NPR Poll: Black, Latino Households Struggle To Pay Rent, Mortgages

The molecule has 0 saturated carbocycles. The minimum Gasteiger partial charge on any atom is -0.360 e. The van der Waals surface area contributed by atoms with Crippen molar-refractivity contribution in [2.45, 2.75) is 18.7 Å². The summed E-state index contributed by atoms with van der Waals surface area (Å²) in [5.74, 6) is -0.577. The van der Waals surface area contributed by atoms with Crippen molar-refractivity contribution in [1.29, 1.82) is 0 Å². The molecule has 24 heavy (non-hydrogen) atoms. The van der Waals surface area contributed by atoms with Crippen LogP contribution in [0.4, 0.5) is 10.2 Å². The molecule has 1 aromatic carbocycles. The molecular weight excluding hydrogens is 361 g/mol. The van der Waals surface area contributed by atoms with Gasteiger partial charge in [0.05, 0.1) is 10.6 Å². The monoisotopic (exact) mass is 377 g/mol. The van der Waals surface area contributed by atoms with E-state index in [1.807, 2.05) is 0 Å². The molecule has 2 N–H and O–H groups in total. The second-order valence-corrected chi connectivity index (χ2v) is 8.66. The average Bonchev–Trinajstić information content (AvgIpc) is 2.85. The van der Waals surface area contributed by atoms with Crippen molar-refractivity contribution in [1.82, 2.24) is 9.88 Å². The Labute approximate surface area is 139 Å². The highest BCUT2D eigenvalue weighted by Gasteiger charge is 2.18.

Some new data from an NPR poll suggests just how badly Americans are suffering economically during the pandemic. Here's NPR's Chris Arnold Gina Lost Her job as a school bus driver in Chicago during the pandemic she was managing. Okay with unemployment money. But then about two weeks ago, she got a desperate call from her adult son his job had laid him off. He wasn't able to pay rate. There was an eviction moratorium in Chicago, but Jean says the landlord wanted her son out anyway a warning what happened next is disturbing and violent. She says the landlord got someone to threaten her son and shoot his dog a German shepherd mix that he'd had for years Economi. His mom they kill my dog. And the GATT told me that he should kill me to. MSA. Said market you come over here. I went over there. I said, okay star packing you gather go. and. Never went back. Gene only wants to use her first name for fear retribution. She says, she was afraid to report what happened to the police, her son and his two kids if now moved in with her. Gene was one of more than three thousand people who took part in a poll from NPR the Robert Wood, Johnson? Foundation. And the Harvard T H Chan School of Public Health. Her. Story is a sad and dramatic example. But the poll found many people reported problems with housing healthcare, unsafe workplaces, and a very high percentage of Americans. Forty six percent said they're having serious financial problems are surprises how large the? Numbers are Robert Blend in is a Harvard public health professor. He says, the poll was done in July after Congress approved an extra six hundred dollars a week in federal and apply benefits, and that was still supposed to be flowing to people and yet. So many people said, they were struggling one in six households even reported missing or delaying major bills just so that they could buy food blending says it's. Like the government sent a hundred FEMA trucks into a disaster zone but a lot of people never saw them or got any help it just like interviewing people in a hurricane area and the people are telling you, there's no relief it should be there could be some people are having trouble accessing the HAL blend says the government should quickly try to discover where the biggest problems are and there could be. Another factor. My name is Linda Neuron who and I was an accounting manager dorato lives in Phoenix Arizona and lost her accounting job at a tow truck company in the pandemic. Once that stay home order was issued if our driving, they're not getting a car accidents if they're not getting in car accidents, we don't have much of a business Dorato said in the poll that she was having serious financial problems when. She was getting that extra six hundred dollars a week and so she was doing. Okay. But she knew that that was about to expire and that she wasn't going to be able to support her four kids on the state benefits alone which for her just two hundred, forty dollars a week in Arizona and she was right. She's now burned through almost all of her savings and she won't able to pay reds after next month it's extremely difficult. To sleep at night I wake up at two or three in the morning and I just have my mind's just racing just constantly racing, and then I'm having to get up in the morning and sit with my two younger children but I'm so focused on you know bills and money and jobs Dorato who's Latina says she's been looking for work with no luck. She says she has no family she can go live with or borrow money from. And Black and Latino households were two times more likely than white families to say that they've fallen behind on their rent or mortgage. It is striking. It's not surprising. David Williams is a Harvard professor who studies race and sociology. He says blacks and Latinos make money than whites and have less savings. So they're more vulnerable Andy says they're less likely to have family members who can afford to loan the money for. Rent or other bills for every dollar of wealth white households have African American households have ten pennies and Latino households have twelfth pennies. So it's really not surprising that they are really been hurt badly in the context of the pandemic

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